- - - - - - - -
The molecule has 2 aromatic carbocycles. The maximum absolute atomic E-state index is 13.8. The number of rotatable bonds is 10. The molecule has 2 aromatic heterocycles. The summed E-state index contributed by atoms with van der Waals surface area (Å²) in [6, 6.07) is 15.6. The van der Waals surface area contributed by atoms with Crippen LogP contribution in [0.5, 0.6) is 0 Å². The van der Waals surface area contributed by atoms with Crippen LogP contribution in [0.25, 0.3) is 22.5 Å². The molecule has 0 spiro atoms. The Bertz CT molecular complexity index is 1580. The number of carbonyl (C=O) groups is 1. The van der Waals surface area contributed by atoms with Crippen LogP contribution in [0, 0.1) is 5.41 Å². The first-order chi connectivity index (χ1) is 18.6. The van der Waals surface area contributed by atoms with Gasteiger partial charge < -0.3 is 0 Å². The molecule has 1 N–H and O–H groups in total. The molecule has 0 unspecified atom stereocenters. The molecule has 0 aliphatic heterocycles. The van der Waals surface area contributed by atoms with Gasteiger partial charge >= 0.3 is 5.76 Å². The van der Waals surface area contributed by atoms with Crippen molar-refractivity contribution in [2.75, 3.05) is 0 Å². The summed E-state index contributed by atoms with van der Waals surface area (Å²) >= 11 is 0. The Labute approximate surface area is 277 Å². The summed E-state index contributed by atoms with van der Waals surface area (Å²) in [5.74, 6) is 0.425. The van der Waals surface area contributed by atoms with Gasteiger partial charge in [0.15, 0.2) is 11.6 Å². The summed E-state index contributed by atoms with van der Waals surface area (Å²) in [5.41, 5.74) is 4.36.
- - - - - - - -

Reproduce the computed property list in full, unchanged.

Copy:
The molecule has 2 aromatic carbocycles. The maximum absolute atomic E-state index is 13.8. The number of rotatable bonds is 10. The molecule has 2 aromatic heterocycles. The summed E-state index contributed by atoms with van der Waals surface area (Å²) in [6, 6.07) is 15.6. The van der Waals surface area contributed by atoms with Crippen LogP contribution in [0.5, 0.6) is 0 Å². The van der Waals surface area contributed by atoms with Crippen LogP contribution in [0.25, 0.3) is 22.5 Å². The molecule has 0 spiro atoms. The Bertz CT molecular complexity index is 1580. The number of carbonyl (C=O) groups is 1. The van der Waals surface area contributed by atoms with Crippen LogP contribution in [0, 0.1) is 5.41 Å². The first-order chi connectivity index (χ1) is 18.6. The van der Waals surface area contributed by atoms with Gasteiger partial charge < -0.3 is 0 Å². The molecule has 1 N–H and O–H groups in total. The molecule has 0 unspecified atom stereocenters. The molecule has 0 aliphatic heterocycles. The van der Waals surface area contributed by atoms with Gasteiger partial charge >= 0.3 is 5.76 Å². The van der Waals surface area contributed by atoms with Crippen molar-refractivity contribution in [2.75, 3.05) is 0 Å². The summed E-state index contributed by atoms with van der Waals surface area (Å²) >= 11 is 0. The Labute approximate surface area is 277 Å². The summed E-state index contributed by atoms with van der Waals surface area (Å²) in [5.74, 6) is 0.425. The van der Waals surface area contributed by atoms with Gasteiger partial charge in [0.15, 0.2) is 11.6 Å². The summed E-state index contributed by atoms with van der Waals surface area (Å²) in [5.41, 5.74) is 4.36.